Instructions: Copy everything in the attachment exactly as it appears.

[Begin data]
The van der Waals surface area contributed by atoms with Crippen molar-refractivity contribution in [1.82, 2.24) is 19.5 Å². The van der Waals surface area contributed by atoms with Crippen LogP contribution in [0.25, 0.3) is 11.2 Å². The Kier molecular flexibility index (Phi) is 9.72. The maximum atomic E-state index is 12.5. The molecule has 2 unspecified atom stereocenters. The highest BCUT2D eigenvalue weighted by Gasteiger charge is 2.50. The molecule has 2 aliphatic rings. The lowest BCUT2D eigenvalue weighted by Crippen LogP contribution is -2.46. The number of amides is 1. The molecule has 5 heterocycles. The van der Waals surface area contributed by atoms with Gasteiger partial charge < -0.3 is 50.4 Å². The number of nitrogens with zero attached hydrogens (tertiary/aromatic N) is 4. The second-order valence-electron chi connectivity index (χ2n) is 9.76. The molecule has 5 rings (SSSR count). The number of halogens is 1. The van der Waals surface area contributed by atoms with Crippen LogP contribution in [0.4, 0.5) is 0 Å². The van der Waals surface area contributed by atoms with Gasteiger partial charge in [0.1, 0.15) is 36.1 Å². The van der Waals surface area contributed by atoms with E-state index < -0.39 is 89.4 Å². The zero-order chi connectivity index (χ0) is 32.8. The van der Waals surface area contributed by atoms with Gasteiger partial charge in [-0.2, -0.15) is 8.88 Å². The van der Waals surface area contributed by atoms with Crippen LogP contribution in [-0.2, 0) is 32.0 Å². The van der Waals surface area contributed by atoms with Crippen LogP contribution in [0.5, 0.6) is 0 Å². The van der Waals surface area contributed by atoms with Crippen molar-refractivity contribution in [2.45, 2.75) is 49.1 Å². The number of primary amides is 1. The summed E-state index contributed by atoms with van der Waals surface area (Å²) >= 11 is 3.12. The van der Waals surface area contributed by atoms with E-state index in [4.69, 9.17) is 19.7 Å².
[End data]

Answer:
The van der Waals surface area contributed by atoms with Crippen molar-refractivity contribution in [1.82, 2.24) is 19.5 Å². The van der Waals surface area contributed by atoms with Crippen LogP contribution in [0.25, 0.3) is 11.2 Å². The Kier molecular flexibility index (Phi) is 9.72. The maximum atomic E-state index is 12.5. The molecule has 2 unspecified atom stereocenters. The highest BCUT2D eigenvalue weighted by Gasteiger charge is 2.50. The molecule has 2 aliphatic rings. The lowest BCUT2D eigenvalue weighted by Crippen LogP contribution is -2.46. The number of amides is 1. The molecule has 5 heterocycles. The van der Waals surface area contributed by atoms with Gasteiger partial charge < -0.3 is 50.4 Å². The number of nitrogens with zero attached hydrogens (tertiary/aromatic N) is 4. The second-order valence-electron chi connectivity index (χ2n) is 9.76. The molecule has 5 rings (SSSR count). The number of halogens is 1. The van der Waals surface area contributed by atoms with Crippen LogP contribution in [0.4, 0.5) is 0 Å². The van der Waals surface area contributed by atoms with Gasteiger partial charge in [0.1, 0.15) is 36.1 Å². The van der Waals surface area contributed by atoms with E-state index < -0.39 is 89.4 Å². The zero-order chi connectivity index (χ0) is 32.8. The van der Waals surface area contributed by atoms with Gasteiger partial charge in [-0.2, -0.15) is 8.88 Å². The van der Waals surface area contributed by atoms with Crippen LogP contribution in [-0.2, 0) is 32.0 Å². The van der Waals surface area contributed by atoms with Crippen LogP contribution in [0.5, 0.6) is 0 Å². The van der Waals surface area contributed by atoms with Crippen molar-refractivity contribution in [2.45, 2.75) is 49.1 Å². The number of primary amides is 1. The summed E-state index contributed by atoms with van der Waals surface area (Å²) >= 11 is 3.12. The van der Waals surface area contributed by atoms with E-state index in [4.69, 9.17) is 19.7 Å².